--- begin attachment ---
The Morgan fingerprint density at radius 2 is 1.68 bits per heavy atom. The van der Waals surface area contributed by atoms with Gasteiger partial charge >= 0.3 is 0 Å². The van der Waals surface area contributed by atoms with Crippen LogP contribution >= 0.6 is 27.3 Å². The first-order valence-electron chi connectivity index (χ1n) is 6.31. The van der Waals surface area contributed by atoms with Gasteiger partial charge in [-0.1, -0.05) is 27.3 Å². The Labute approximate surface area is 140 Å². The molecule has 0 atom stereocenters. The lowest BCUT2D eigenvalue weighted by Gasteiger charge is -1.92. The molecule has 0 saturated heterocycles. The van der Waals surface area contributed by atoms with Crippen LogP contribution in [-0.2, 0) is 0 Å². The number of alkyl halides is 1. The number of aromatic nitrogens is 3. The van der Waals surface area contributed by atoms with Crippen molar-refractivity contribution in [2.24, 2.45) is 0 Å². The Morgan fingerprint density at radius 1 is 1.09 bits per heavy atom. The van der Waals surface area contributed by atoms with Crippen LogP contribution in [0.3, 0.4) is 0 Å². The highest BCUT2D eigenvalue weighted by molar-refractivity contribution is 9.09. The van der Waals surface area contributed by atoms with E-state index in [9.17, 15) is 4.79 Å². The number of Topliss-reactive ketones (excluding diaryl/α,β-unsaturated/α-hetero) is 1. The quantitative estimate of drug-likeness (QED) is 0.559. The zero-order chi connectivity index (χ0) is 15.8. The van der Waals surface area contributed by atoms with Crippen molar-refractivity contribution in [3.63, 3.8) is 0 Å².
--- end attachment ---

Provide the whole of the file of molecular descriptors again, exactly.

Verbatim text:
The Morgan fingerprint density at radius 2 is 1.68 bits per heavy atom. The van der Waals surface area contributed by atoms with Gasteiger partial charge >= 0.3 is 0 Å². The van der Waals surface area contributed by atoms with Crippen LogP contribution >= 0.6 is 27.3 Å². The first-order valence-electron chi connectivity index (χ1n) is 6.31. The van der Waals surface area contributed by atoms with Gasteiger partial charge in [-0.1, -0.05) is 27.3 Å². The Labute approximate surface area is 140 Å². The molecule has 0 atom stereocenters. The lowest BCUT2D eigenvalue weighted by Gasteiger charge is -1.92. The molecule has 0 saturated heterocycles. The van der Waals surface area contributed by atoms with Crippen LogP contribution in [-0.2, 0) is 0 Å². The number of alkyl halides is 1. The number of aromatic nitrogens is 3. The van der Waals surface area contributed by atoms with Crippen molar-refractivity contribution in [2.24, 2.45) is 0 Å². The Morgan fingerprint density at radius 1 is 1.09 bits per heavy atom. The van der Waals surface area contributed by atoms with Crippen LogP contribution in [0.3, 0.4) is 0 Å². The highest BCUT2D eigenvalue weighted by molar-refractivity contribution is 9.09. The van der Waals surface area contributed by atoms with E-state index in [9.17, 15) is 4.79 Å². The number of Topliss-reactive ketones (excluding diaryl/α,β-unsaturated/α-hetero) is 1. The quantitative estimate of drug-likeness (QED) is 0.559. The zero-order chi connectivity index (χ0) is 15.8. The van der Waals surface area contributed by atoms with Crippen molar-refractivity contribution in [3.63, 3.8) is 0 Å².